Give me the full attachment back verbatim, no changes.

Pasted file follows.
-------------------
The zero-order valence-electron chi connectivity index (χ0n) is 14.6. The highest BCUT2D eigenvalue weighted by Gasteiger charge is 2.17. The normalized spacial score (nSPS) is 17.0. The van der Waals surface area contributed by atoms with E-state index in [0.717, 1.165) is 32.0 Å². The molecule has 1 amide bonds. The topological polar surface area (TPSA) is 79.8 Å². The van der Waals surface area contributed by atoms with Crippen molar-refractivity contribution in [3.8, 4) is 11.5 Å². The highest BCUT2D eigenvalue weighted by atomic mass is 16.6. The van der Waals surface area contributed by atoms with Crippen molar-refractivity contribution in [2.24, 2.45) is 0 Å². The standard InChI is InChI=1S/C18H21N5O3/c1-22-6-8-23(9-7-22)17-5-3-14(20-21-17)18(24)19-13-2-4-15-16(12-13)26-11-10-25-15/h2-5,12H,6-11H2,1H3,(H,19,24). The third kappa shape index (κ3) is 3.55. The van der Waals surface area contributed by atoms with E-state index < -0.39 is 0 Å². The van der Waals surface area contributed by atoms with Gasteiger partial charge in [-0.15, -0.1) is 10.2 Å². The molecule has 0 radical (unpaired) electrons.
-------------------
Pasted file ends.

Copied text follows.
The zero-order valence-electron chi connectivity index (χ0n) is 14.6. The highest BCUT2D eigenvalue weighted by Gasteiger charge is 2.17. The normalized spacial score (nSPS) is 17.0. The van der Waals surface area contributed by atoms with E-state index in [0.717, 1.165) is 32.0 Å². The molecule has 1 amide bonds. The topological polar surface area (TPSA) is 79.8 Å². The van der Waals surface area contributed by atoms with Crippen molar-refractivity contribution in [3.8, 4) is 11.5 Å². The highest BCUT2D eigenvalue weighted by atomic mass is 16.6. The van der Waals surface area contributed by atoms with Crippen molar-refractivity contribution in [2.24, 2.45) is 0 Å². The standard InChI is InChI=1S/C18H21N5O3/c1-22-6-8-23(9-7-22)17-5-3-14(20-21-17)18(24)19-13-2-4-15-16(12-13)26-11-10-25-15/h2-5,12H,6-11H2,1H3,(H,19,24). The third kappa shape index (κ3) is 3.55. The van der Waals surface area contributed by atoms with E-state index < -0.39 is 0 Å². The van der Waals surface area contributed by atoms with Gasteiger partial charge in [-0.15, -0.1) is 10.2 Å². The molecule has 0 radical (unpaired) electrons.